To Stim Or Not To Stim?

Cynthia Carr Falardeau

We all do it. We have funny little ways that we settle our nerves or process the world around us. For many, like my son, taking in information can send him into overload.

You see many children and adults with Autism Spectrum and Related Disabilities also often have Sensory Integration Disorders. This means the information they are receiving about their surroundings may not be accurate. In their effort to cope, they may do things to calm their nerves. These activities may range from flapping their hands, to rocking, to humming, to spinning, or to lining up their toys.

These behaviors may range from visual, auditory, tactile, vestibular, taste and smell.

My son, like many, uses a combination. He will produce a verbal humming noise and run or walk in a pattern.It’s as if he is screaming, “Too much! Sensory overload… overload…overload!!!”

I have to say that at eight years of age it happens less frequently. However, it is not any easier to watch or to redirect him out of the haze.

As I note in the title of this piece, this behavior is viewed as an option. Observers may judge that you simply tell the child to stop the action. If only it were that simple for him. The reality of that statement is that it often heightens the actions.

To some extent you can redirect the child. But often, it is a matter of adjusting or changing the environment that is sending the person into overload.

I mean, think for a moment, what sends you into orbit?I know I have my list. As a hard working mother who juggles to balance work, home and my son’s intense therapy schedule, I have little patience for a certain group of moms. You know the ones. They have little to do other than to compare senseless gossip and brag to about who is, “Busy! Bus!, Busy!” I suppose it’s my problem but frankly, they make my teeth hurt.

I think the same is true for my son. Some situations are too much for him. So he finds a way to cope.

1. New and unstructured situations: We once had a school psychologist tell us that she didn’t think our son was Autistic. My husband and I almost burst into laughter. When we asked her why, she replied that she had never seen him exhibit any Autistic behaviors.After further discussion it as revealed that in structured settings our son’s stims were not present. When we enter a new setting or surrounds…it’s his way of making sense of sensory input.

2. Excitement: Think about when you are so excited you want to jump out of your skin. For our son, he will fixate on a phrase or repeat a series of activities. He will often repeat verbatim the instructions of a ride or a movie.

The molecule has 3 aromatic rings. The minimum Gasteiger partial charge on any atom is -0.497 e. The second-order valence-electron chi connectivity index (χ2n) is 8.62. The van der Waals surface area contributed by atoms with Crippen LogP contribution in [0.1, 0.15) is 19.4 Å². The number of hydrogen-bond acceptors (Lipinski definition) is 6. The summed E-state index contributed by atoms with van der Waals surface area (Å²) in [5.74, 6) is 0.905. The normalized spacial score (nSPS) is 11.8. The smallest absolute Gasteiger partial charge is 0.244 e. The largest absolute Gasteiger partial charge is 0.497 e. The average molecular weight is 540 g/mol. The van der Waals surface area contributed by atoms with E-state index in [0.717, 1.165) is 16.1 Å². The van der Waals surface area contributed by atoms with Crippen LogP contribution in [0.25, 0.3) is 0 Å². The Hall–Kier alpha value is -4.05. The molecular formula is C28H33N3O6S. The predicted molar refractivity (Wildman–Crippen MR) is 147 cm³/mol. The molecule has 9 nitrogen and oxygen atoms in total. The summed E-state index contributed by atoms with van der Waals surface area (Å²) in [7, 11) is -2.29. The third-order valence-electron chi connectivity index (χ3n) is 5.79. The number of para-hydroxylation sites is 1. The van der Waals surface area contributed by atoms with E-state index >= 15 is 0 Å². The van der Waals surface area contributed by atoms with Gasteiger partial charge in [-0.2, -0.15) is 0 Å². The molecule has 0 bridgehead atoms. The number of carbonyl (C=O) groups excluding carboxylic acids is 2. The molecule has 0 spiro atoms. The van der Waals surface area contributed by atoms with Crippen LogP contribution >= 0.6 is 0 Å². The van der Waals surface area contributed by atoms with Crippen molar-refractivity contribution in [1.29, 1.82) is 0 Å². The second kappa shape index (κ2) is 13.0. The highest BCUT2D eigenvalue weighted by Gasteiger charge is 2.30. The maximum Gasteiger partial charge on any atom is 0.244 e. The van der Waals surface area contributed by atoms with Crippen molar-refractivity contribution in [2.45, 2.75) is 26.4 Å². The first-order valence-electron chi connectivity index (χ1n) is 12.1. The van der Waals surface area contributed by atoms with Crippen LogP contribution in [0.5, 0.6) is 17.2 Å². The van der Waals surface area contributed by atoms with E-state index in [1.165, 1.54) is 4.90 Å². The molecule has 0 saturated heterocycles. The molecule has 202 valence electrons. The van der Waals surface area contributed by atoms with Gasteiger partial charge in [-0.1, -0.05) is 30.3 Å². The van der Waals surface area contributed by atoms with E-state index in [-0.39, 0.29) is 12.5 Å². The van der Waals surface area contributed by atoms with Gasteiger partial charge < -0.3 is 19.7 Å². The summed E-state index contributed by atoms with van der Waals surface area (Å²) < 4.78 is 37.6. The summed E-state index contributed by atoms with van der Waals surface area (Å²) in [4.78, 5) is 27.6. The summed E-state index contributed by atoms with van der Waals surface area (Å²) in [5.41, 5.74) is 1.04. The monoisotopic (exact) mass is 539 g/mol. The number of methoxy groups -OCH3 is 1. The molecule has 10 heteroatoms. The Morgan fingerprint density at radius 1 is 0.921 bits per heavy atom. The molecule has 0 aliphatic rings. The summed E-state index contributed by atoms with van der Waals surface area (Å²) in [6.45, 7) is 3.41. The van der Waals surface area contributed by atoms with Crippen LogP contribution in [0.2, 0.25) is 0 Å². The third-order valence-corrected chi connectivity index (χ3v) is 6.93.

3. Certain situations send him into orbit: Flashing lights and loud music will either make him cover his ears or act out as a means of finding order.

4. Computer games and YouTube: Educational or not…these sources of media are often like crack cocaine to our son. We often have to limit his time with these mediums. If we let him, he would precipitate, watching for hours. They are a source of sensory input in a matter that he can control.

5. Smell is a Calming Sense: Our son will often hug you tight and breathe in deeply. He does it with those he loves best. It’s sort of primal but it brings him comfort.

So now you know a little bit about what causes these behaviors in our son. Here is what we do to try to redirect him out of the haze of a stim:

1. Plan – Structure is the key to managing behaviors.

2. Learn to talk them off the edge – Sometimes I have walked into a new store to pick up a quick item. The place is unfamiliar to our son. New sounds, bright lights or colors, people, ect. All of a sudden he will begin to act out by knocking off merchandise. It’s as if aliens have taken over his body. All the time making his verbal humming noise, the stim. When we exit the behavior stops. I am always amazed at what sets it off. When I ask him he will tell me, “I did not like…...” The blanks are filled in with how loud another customer was, or how annoying an automated display was.

3. Take a break – sometimes you just need to get out of the situation or step into a quiet place.

4. Educate: Let others know what is happening – involve them in the process of interrupting the stim.

5. Talk about it – Our son was non-verbal for almost seven years. So we are sensitive to the fact this might not be an option. Now that he can speak in sentences, we ask him, “Why are you doing that? What is making you feel like you need to stim?” Sometimes he will just say, “Mom, it feels good!” Awareness is part of moving past any behavior.

6. Think about your own self calming behaviors – Recently, when I told a friend about how my son hums when he gets overwhelmed. She said, “Have you ever tried it?” For a moment I laughed out loud. But then I realized she had a point. It sort of felt good. When those “other mom’s” started their diatribe about how “busy, busy, busy” they all were….I internally made a humming noise. It was awesome! It totally blocked them out. It gave me a new perspective on my son’s difference!

I guess that’s just it. We all cope in different ways. Stims are just one of many ways that people with special needs try to make sense of their surroundings. It’s their way of creating order when they perceive no structure exists. The only thing that sets them apart from the rest of us is that their needs are often more apparent.

Courtesy of Parenting Special Needs Magazine

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